Advertisement

Preparation, quality control and biological characterization of 99mTc-vincristine

  • Saira Hina
  • Samina Roohi
  • Muhammad Ibrahim Rajoka
  • Asma Haque
  • Tanveer Hussain Bokhari
  • Muhammad Sohaib
Article

Abstract

In present study it is aimed to radiolabel vincristine with 99mTc and to evaluate bioaffinity of 99mTc labeled vinc. The optimum conditions required to obtain 99.6 ± 0.4 %, (n = 5) radiolabeling yield of 99mTc-vincristine (99mTc-vinc) were as follows: pH 4, 5 µg of vincristine sulphate, 6 µg SnCl2·2H2O as a reducing agent and 10 min incubation time at room temperature. Quality control of 99mTc-vinc was done by using paper electrophoresis and thin layer chromatography. The radiolabeling yield was confirmed by High performance liquid chromatography using radioactive and UV detector operating at 230 nm. 99mTc-vinc was stable in vitro for 5 h. Biodistribution and scintigraphy of 99mTc-vinc was performed in mice and rabbits respectively and that 99mTc-vinc showed high uptake of it in liver and spleen. Finally 99mTc-vinc may be the potential imaging agent for liver and spleen.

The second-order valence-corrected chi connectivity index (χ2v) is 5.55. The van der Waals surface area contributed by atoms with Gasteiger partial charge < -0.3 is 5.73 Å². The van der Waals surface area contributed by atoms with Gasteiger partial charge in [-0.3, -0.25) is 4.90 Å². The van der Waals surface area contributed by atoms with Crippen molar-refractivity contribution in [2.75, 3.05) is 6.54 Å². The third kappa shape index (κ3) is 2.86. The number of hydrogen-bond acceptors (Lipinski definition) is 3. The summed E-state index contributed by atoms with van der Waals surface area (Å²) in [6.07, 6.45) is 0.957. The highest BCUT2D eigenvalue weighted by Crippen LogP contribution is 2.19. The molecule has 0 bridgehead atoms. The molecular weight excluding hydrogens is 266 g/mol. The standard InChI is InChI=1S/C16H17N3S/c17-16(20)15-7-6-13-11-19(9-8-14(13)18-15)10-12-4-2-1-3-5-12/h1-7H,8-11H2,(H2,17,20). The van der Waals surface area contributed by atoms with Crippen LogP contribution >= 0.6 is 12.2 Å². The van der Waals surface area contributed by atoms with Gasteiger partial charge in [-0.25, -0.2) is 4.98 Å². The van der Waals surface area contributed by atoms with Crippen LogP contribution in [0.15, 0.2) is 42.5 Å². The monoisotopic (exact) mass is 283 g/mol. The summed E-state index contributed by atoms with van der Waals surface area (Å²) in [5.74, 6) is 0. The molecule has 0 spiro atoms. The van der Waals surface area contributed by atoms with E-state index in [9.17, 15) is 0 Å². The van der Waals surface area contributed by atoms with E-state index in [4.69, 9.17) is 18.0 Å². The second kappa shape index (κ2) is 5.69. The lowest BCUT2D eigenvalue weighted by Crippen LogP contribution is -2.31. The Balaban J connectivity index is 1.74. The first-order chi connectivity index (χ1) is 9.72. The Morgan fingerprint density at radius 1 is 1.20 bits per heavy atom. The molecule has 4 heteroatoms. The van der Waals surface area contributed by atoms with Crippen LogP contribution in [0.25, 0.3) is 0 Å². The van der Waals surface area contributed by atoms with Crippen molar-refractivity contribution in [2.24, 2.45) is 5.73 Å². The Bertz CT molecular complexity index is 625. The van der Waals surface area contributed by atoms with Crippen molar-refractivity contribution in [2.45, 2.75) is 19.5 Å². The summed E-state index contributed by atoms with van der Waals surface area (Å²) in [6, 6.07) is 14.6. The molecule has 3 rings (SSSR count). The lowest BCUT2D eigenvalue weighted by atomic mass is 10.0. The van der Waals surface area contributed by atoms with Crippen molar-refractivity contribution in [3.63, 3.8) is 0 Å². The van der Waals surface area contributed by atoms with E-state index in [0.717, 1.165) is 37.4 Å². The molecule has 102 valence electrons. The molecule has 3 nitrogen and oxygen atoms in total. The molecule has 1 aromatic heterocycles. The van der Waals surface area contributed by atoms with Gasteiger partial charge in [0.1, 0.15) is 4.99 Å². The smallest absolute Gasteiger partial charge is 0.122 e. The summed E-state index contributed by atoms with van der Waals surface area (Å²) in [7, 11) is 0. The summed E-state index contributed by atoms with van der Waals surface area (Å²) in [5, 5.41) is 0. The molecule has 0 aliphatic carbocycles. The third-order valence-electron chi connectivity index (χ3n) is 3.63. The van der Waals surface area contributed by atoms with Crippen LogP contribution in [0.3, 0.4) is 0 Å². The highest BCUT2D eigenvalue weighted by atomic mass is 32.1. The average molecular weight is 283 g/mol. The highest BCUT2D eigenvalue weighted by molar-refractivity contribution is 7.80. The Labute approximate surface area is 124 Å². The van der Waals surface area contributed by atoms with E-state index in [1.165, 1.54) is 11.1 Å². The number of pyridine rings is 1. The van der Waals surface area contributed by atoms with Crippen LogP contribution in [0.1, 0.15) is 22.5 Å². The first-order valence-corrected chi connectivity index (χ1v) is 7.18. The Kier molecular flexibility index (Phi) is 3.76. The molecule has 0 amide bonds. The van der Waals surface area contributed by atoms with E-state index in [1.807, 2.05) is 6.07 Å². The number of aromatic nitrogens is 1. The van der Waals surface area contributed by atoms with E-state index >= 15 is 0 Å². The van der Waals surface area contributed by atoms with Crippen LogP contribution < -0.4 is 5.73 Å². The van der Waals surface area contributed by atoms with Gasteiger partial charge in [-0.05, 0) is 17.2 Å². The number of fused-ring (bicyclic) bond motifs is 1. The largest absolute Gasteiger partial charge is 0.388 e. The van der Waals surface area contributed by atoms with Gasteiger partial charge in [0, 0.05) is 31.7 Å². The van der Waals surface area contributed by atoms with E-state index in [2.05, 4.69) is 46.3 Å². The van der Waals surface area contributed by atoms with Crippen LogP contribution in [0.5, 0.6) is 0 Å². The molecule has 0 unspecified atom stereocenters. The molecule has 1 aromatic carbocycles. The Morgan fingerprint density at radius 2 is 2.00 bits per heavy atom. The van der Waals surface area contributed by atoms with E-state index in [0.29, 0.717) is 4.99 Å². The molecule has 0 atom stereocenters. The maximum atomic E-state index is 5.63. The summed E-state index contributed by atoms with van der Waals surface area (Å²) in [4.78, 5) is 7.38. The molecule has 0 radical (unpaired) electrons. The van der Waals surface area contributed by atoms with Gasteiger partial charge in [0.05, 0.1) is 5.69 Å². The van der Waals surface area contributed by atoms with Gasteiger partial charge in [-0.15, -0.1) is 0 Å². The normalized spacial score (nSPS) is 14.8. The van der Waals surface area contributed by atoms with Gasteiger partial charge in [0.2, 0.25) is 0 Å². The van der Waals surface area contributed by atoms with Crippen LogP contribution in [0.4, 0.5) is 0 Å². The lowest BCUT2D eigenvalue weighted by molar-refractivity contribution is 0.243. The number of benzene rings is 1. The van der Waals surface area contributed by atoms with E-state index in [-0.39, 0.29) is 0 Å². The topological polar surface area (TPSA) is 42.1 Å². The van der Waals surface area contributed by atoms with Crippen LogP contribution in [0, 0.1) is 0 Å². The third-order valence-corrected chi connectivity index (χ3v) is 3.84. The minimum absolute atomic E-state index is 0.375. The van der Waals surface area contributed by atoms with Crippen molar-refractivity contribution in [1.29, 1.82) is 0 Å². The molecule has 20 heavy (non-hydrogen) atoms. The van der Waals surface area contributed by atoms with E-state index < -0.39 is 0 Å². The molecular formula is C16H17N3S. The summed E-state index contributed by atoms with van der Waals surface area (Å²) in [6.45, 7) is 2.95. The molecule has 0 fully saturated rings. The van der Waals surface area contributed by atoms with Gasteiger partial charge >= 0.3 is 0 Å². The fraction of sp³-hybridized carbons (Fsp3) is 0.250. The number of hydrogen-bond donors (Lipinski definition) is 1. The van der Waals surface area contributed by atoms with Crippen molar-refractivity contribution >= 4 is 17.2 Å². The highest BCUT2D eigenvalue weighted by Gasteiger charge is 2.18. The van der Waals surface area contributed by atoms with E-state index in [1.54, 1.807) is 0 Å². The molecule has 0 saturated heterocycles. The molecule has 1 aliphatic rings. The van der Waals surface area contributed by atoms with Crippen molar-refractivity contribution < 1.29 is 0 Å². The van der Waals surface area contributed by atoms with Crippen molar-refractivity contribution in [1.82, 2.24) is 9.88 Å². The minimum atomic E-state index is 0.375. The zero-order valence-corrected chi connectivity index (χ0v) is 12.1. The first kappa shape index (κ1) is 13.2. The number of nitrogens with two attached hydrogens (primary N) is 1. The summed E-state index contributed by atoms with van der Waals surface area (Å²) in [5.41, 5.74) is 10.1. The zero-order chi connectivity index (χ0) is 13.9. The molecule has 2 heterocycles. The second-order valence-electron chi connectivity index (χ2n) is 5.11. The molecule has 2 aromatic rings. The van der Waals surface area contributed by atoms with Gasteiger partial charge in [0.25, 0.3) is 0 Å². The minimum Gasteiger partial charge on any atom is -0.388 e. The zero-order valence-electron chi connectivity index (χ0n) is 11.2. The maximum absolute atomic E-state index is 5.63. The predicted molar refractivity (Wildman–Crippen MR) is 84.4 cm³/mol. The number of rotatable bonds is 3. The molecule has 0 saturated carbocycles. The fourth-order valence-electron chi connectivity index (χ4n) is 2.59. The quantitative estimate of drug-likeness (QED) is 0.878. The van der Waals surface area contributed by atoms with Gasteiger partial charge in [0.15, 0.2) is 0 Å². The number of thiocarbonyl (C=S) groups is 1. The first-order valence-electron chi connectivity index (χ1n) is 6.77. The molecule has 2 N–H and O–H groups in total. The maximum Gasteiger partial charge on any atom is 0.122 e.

Keywords

99mTc-vincristine Quality control SPECT imaging Biodistribution Scintigraphy 

Notes

Acknowledgments

The authors are thankful to Mr. Ibrar Haider, Zafar, Riaz and Jamshed for their helpful discussions and providing facilities to work properly in lab.

References

  1. 1.
    Becker W (1995) The contribution of nuclear medicine to the patient with infection. Eur J Nucl Med 10:1195–1211CrossRefGoogle Scholar
  2. 2.
    Oliva MR, Saini S (2004) Liver cancer imaging: role of CT, MRI, US and PET. Cancer Imaging. doi: 10.1102/1470-7330.2004.0011
  3. 3.
    El-Ghany EA, Amine AM, El-Sayed AS, El-Kolaly MT, Abdel-Gelil F (2005) Radiochemical and biological characteristics of 99mTc-piroxicam for scintigraphy of inflammatory lesions. J Radioanal Nucl Chem 266(1):125–130CrossRefGoogle Scholar